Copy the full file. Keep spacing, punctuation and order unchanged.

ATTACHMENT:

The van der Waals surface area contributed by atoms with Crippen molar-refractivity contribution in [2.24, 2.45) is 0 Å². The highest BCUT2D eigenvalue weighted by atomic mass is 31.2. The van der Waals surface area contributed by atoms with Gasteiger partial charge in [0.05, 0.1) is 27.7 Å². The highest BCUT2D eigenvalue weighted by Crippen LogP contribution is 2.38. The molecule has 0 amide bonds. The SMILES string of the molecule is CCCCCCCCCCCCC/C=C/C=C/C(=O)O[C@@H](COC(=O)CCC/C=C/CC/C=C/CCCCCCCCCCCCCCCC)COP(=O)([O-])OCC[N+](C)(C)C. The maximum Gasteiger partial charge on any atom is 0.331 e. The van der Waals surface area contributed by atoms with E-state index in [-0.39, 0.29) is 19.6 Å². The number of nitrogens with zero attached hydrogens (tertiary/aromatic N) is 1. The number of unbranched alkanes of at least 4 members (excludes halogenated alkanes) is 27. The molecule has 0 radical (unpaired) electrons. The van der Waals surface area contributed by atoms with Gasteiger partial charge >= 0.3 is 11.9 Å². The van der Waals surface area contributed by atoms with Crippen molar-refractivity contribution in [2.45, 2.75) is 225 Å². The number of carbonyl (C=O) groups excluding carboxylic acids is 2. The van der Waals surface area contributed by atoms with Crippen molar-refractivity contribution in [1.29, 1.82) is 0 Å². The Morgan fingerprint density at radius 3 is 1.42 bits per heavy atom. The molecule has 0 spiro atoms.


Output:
The van der Waals surface area contributed by atoms with Crippen molar-refractivity contribution in [2.24, 2.45) is 0 Å². The highest BCUT2D eigenvalue weighted by atomic mass is 31.2. The van der Waals surface area contributed by atoms with Gasteiger partial charge in [0.05, 0.1) is 27.7 Å². The highest BCUT2D eigenvalue weighted by Crippen LogP contribution is 2.38. The molecule has 0 amide bonds. The SMILES string of the molecule is CCCCCCCCCCCCC/C=C/C=C/C(=O)O[C@@H](COC(=O)CCC/C=C/CC/C=C/CCCCCCCCCCCCCCCC)COP(=O)([O-])OCC[N+](C)(C)C. The maximum Gasteiger partial charge on any atom is 0.331 e. The van der Waals surface area contributed by atoms with E-state index in [-0.39, 0.29) is 19.6 Å². The number of nitrogens with zero attached hydrogens (tertiary/aromatic N) is 1. The number of unbranched alkanes of at least 4 members (excludes halogenated alkanes) is 27. The molecule has 0 radical (unpaired) electrons. The van der Waals surface area contributed by atoms with Gasteiger partial charge >= 0.3 is 11.9 Å². The van der Waals surface area contributed by atoms with Crippen molar-refractivity contribution in [2.45, 2.75) is 225 Å². The number of carbonyl (C=O) groups excluding carboxylic acids is 2. The van der Waals surface area contributed by atoms with Crippen molar-refractivity contribution in [1.29, 1.82) is 0 Å². The Morgan fingerprint density at radius 3 is 1.42 bits per heavy atom. The molecule has 0 spiro atoms.